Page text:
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Old 10-21-2013, 06:10 PM   #35
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I have to agree with you about BlueOx. Top notch American business.
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Old 10-29-2013, 10:13 AM   #36
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I'm with most people about hooking up the tow vehicle. You must do everything that you are comfortable with, to insure the vehicle is hooked up correctly. But I someone complexed when a couple of responders wrote, "That they turned in the direction of the unlocked bar." I always turn opposite of the unlocked bar to make it extend. Now I'm wondering if I doing it wrong? I can use the Blue OX braking system in the toad to give me any braking that I need to hold the toad while I pull forward slightly to lock the bars.
This has really got me thinking about it.
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Old 10-29-2013, 10:58 AM   #37
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Originally Posted by poppopc View Post
What about the rubber sleeves on the arms?
How did you replace them.
Also can you lubricate them with W-D 40????
Good question, i too would like to know!

Where can we get replacement booties for the Blue Ox towbar and has anyone replaced theirs?

What's the best lubricant to use on sliding part of arms?
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Old 10-29-2013, 11:13 AM   #38
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Once I have everything hooked up correctly and the lights checked out, I never fool around with the car trying to lock the bars.

If I did that then I would have to go through the transmission lubrication process once again otherwise I would burn up my transmission. The Honda transmission in my Saturn Vue requires a specific procedure to follow to ensure that the transmission is fully lubricated before driving off for the day.

I simply get in the coach, pull forward quickly which locks the bars. I always have the rear-view camera on so I can monitor the car while towing. I then make a quick stop while watching the car. If it moves one way or the other, then one of the bars hasn't locked. That has never happened.

I remember one trip where once everything was locked and in place we started down the road. About 5 miles later down the road just before we were to get on the freeway I noticed that the car was weaving back and forth. I pulled over to see what was going on. The car and the Blu-Ox Tow Bar were fine but when I looked up at the camera there were about 10-12 pop rivets that had broken off of my air intake vent where my rear-view camera was mounted. That was causing the camera to bounce around which made you think that the tow bar was not locked.

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Old 10-29-2013, 11:14 AM   #39
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The rubber bellows are available from almost all Blue Ox dealers. They are rather inexpensive and fasten on with zip ties. I removed the end bracket to make it easier to slide back on after cleaning and lubing the rod. Check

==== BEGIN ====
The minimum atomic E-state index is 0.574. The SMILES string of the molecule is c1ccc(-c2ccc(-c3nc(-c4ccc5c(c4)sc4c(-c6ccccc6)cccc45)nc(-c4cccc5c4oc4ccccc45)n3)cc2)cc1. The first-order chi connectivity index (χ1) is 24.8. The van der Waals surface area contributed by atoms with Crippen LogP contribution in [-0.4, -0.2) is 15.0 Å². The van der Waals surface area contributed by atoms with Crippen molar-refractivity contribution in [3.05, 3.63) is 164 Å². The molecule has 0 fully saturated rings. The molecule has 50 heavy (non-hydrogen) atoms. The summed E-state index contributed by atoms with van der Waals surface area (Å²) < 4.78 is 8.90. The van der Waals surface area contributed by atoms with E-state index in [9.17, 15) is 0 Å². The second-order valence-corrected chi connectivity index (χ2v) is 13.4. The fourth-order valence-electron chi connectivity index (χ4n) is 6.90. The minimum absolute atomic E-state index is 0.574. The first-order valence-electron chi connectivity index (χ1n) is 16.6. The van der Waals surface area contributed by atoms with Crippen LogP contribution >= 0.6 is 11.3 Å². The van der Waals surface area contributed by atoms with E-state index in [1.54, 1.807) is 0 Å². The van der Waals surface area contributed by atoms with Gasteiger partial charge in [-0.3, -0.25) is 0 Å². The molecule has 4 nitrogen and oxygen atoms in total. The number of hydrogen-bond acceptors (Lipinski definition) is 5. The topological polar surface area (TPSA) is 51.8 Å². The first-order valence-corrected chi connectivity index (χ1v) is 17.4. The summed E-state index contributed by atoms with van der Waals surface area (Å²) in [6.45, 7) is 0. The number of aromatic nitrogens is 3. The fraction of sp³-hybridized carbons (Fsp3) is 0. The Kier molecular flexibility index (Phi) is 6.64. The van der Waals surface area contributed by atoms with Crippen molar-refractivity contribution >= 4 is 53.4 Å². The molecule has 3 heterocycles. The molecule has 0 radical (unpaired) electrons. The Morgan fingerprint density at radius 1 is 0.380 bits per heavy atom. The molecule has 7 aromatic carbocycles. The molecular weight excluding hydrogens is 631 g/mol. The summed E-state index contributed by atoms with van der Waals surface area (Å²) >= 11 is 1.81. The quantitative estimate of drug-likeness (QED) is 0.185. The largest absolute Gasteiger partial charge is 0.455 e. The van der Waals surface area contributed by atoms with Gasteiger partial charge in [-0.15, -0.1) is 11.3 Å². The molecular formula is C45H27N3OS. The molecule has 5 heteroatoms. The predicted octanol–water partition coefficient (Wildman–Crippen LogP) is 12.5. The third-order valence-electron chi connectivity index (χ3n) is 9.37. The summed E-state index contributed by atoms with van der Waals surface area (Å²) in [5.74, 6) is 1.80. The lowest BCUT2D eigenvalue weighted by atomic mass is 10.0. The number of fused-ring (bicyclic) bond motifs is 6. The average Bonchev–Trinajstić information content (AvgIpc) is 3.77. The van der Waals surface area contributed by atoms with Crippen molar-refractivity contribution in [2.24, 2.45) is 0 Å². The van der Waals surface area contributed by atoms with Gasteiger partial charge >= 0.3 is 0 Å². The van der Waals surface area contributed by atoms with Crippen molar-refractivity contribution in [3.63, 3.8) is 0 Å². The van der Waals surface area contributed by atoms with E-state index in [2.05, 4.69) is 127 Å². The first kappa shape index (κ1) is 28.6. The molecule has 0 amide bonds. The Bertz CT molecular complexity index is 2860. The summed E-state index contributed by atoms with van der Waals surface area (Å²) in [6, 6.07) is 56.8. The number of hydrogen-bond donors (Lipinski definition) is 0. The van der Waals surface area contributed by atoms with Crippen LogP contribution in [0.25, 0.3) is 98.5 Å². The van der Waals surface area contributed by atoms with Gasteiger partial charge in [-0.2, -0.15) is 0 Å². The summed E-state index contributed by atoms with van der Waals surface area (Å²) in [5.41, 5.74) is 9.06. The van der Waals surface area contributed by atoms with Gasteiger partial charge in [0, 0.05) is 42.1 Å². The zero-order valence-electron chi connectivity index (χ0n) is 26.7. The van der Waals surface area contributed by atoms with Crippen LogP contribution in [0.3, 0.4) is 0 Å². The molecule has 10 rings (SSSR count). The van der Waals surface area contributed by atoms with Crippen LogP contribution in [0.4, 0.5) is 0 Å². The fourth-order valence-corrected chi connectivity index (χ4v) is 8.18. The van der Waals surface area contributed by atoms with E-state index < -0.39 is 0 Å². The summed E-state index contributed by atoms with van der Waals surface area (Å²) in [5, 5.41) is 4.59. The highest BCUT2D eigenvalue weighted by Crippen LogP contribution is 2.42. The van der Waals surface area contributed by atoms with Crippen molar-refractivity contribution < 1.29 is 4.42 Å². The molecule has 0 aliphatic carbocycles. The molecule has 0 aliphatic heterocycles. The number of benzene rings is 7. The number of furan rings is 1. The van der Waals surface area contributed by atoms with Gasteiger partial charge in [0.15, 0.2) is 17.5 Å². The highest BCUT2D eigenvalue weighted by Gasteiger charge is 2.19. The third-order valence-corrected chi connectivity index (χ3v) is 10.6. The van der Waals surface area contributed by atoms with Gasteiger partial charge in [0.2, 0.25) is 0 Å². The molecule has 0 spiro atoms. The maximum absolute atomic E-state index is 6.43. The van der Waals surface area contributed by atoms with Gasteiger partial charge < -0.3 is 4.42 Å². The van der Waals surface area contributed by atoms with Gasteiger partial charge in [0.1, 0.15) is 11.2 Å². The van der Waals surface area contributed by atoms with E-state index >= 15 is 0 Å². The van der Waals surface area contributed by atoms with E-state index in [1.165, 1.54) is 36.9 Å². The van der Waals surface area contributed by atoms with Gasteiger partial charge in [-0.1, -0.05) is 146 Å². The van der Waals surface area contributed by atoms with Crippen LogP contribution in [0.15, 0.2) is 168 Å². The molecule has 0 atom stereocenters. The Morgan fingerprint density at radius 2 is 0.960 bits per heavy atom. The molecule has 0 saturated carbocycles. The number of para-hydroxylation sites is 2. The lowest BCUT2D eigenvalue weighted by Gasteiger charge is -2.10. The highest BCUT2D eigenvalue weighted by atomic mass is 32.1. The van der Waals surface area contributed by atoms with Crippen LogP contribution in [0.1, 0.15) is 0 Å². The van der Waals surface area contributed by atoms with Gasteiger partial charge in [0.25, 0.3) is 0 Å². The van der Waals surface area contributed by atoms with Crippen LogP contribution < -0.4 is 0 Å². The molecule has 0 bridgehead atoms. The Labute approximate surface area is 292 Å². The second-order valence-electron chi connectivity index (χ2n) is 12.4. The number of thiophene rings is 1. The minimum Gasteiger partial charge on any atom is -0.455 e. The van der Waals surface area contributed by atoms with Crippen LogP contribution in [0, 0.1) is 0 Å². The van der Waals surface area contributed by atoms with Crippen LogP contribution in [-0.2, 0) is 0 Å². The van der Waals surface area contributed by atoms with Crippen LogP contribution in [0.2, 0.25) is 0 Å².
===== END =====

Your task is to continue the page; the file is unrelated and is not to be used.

Blue Ox's website for instructions.

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Old 10-29-2013, 11:21 AM   #40
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What about the rubber sleeves on the arms?
How did you replace them.
Also can you lubricate them with W-D 40????
The rubber sleeves are held on with black zip-ties.

Blue-Ox replaces those all the time during their service.

WD-40 is a good water displacement product BUT not a good lubricant.

I would recommend using Tri-Flow for your lubrication needs. It works great on the PacBrake too among many other useful purposes.

Tri-Flow TF20006 Superior Lubricant - 12 oz. Aerosol : Amazon.com : Automotive

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Old 10-29-2013, 11:24 AM   #41
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Blue Ox Towbars

If you go to the Blue Ox website (the one in Pender, NE) you will find a video of how to service the towbars.

Never use WD40 as a lubricant. It gums up over time. Use a silicone spray lubricant. I use a teflon lubricant Tri-Flow which is expensive and available at locksmiths if not at your hardware store.

I have never had any problems pulling forward to lock the bars.
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Old 10-29-2013, 11:42 AM   #42
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Agree

Quote:
Originally Posted by huntnski View Post
Good question, i too would like to know!

Where can we get replacement booties for the Blue Ox towbar and has anyone replaced theirs?

What's the best lubricant to use on sliding part of arms?
As mentioned in previous post, remove end brackets to replace bellows, and as far as lubrication goes, I use silicone grease, from what I have read this is better as petroleum based grease will not be good for bellows.

Hope it is correct, no troubles so far.

I use the neutral, hook up, push car back, then have dw pull rig slightly forward with wheel of toad turned toward unlocked side until it locks. Works fine every time, and makes her feel like she has "driven" the rig!!